Sometimes I wonder how we ended up with two houses. We still mostly live at the city house. It’s where work is. It’s where the mortgage is. It’s where old friends are. But it isn’t necessarily where the heart is.
I wonder about that because I miss seeing friends. We just resigned from our church–our life for eight years–because we are never there on weekends, and it is a loss. And neighbors–I’m never in the yard working with my flowers or in my garden, so I don’t see them anymore.
The city house is really much more beautiful than the country house. It’s a stone Tudor cottage with character; the wildish flower garden in the front yard was one of my joys. It was the house of my dreams when we bought it eight years ago. I still love it. But my heart isn’t there anymore.
The country house has a long, storied history. In the 1930s my grandfather wanted a house in the country where he could live on weekends with his family. During the week he was a county school superintendent in town; on the weekends he was a farmer with a cattle farm, a peach orchard, and an apple orchard. He built this humble two-room-cottage (with an outhouse in the back) on the edge of the apple orchard. It was a place where the family spent weekends in the summer; it was a place where the city cousins came to spend weekends in the country to work on the farm and in the orchards.
Later after the orchard became established and successful, rooms were added here and there: a bathroom was carved out, a garage attached, a bedroom and partial basement added. My grandmother’s brother and his wife lived here for twenty years, caring for the orchard, selling apples, and raising their son. My sisters and I spent time here also, grading apples in the barns, selling cider, riding in the back of Pa’s pickup truck, and probably generally getting in the way. Though no one ever told us so.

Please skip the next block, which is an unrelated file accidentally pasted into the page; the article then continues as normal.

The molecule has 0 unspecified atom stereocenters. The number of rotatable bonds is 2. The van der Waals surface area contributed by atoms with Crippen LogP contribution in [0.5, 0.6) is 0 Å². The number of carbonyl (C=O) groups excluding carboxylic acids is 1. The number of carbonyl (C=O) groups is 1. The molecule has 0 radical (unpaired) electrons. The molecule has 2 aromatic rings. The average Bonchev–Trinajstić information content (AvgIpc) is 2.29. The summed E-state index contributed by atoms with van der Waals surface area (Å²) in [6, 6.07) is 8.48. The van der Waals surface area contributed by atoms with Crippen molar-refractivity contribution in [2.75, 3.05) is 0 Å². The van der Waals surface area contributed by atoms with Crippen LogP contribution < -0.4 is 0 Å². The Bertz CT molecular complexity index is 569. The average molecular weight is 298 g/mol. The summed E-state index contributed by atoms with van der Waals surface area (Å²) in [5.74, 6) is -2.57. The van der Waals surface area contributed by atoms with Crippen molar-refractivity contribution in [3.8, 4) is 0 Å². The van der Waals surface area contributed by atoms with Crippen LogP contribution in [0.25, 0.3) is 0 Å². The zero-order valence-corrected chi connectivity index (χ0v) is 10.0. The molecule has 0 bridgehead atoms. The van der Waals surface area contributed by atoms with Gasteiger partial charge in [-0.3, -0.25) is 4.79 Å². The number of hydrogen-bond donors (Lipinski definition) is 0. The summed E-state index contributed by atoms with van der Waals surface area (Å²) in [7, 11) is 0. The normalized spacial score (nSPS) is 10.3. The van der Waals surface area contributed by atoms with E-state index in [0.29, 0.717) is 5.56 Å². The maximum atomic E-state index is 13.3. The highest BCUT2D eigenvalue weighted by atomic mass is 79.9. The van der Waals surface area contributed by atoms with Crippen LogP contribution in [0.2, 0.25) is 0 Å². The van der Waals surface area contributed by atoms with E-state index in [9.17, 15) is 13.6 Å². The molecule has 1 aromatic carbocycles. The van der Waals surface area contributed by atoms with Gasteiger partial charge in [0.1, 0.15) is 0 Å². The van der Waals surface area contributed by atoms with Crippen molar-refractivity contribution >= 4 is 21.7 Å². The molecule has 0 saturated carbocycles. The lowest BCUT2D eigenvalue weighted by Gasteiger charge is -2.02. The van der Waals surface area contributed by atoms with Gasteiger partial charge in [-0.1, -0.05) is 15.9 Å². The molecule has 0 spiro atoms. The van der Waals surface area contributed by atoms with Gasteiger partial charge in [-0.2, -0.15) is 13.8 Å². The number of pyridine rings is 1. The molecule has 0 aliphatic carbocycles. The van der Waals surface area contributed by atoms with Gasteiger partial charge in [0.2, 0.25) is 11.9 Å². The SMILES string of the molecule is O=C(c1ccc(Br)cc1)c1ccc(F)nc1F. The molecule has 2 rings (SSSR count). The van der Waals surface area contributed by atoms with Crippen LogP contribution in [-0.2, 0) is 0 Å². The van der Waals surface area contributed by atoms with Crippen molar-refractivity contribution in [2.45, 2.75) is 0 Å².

In the mid-seventies my not-yet-husband’s parents, Joe and Clara, bought the orchard from my grandfather who was eighty-two and wanted to officially retire from farming. They remodeled the house and lived here together until Joe died in 1995. Clara stayed on as a widow in a house that soon became too much for her, an older woman alone.
As Clara got older she couldn’t manage living in the country anymore, and the house sat vacant for several years. Her good neighbors kept an eye on the place and mowed the grass. When it seemed obvious that she would never go back to the house, it was set to be auctioned on July 12th to pay for her care.
Clara died on Friday night, July 8th. (Some have thought that she died then so she wouldn’t have to hear about the house being sold.) On Saturday morning my now-husband and I sat up in bed, looked at each other, and simultaneously said, “We don’t have to sell the house anymore…” To cancel the auction we had to write the auctioneer a check for $5200 (that was a hard check to write…) but all in all, it was a small price to pay for a house with such a story. We buried Clara on the day that the auction was supposed to take place. I think she is smiling…
It’s an amazing story, really, and it has always seemed so to us, that this house—with connections to both of us—came to us in such a way. I can’t wait to move; yet the ties that bind me to my old city life are not yet cut.
I am fractured sometimes; split down the middle. Anxious to go, yet hesitant to make the move. We didn’t put up a Christmas tree this year. Where would we put it? The house where we are? Or the house where we aren’t? So I have pine at both houses… Yes, I pine at both houses.